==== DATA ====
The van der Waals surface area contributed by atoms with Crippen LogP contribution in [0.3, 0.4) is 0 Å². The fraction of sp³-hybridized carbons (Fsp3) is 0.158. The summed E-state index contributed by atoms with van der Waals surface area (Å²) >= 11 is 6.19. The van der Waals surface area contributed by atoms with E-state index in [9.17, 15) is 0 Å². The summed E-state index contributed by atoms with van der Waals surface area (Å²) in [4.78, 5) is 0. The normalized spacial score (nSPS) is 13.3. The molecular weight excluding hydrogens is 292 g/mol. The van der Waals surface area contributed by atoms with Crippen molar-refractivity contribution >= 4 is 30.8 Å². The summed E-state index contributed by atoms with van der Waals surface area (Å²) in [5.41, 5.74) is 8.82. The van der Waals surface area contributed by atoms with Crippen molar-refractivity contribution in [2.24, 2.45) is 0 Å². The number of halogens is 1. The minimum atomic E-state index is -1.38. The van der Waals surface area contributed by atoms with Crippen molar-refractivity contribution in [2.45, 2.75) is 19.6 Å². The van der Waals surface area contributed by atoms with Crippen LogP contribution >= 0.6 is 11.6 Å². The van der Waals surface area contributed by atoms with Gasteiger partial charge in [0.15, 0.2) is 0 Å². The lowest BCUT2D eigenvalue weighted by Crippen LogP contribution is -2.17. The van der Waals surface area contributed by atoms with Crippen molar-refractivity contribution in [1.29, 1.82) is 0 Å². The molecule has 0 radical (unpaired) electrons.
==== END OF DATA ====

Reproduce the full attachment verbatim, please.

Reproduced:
The van der Waals surface area contributed by atoms with Crippen LogP contribution in [0.3, 0.4) is 0 Å². The fraction of sp³-hybridized carbons (Fsp3) is 0.158. The summed E-state index contributed by atoms with van der Waals surface area (Å²) >= 11 is 6.19. The van der Waals surface area contributed by atoms with E-state index in [9.17, 15) is 0 Å². The summed E-state index contributed by atoms with van der Waals surface area (Å²) in [4.78, 5) is 0. The normalized spacial score (nSPS) is 13.3. The molecular weight excluding hydrogens is 292 g/mol. The van der Waals surface area contributed by atoms with Crippen molar-refractivity contribution >= 4 is 30.8 Å². The summed E-state index contributed by atoms with van der Waals surface area (Å²) in [5.41, 5.74) is 8.82. The van der Waals surface area contributed by atoms with Crippen molar-refractivity contribution in [2.24, 2.45) is 0 Å². The number of halogens is 1. The minimum atomic E-state index is -1.38. The van der Waals surface area contributed by atoms with Crippen molar-refractivity contribution in [2.45, 2.75) is 19.6 Å². The van der Waals surface area contributed by atoms with Crippen LogP contribution >= 0.6 is 11.6 Å². The van der Waals surface area contributed by atoms with Gasteiger partial charge in [0.15, 0.2) is 0 Å². The lowest BCUT2D eigenvalue weighted by Crippen LogP contribution is -2.17. The van der Waals surface area contributed by atoms with Crippen molar-refractivity contribution in [1.29, 1.82) is 0 Å². The molecule has 0 radical (unpaired) electrons.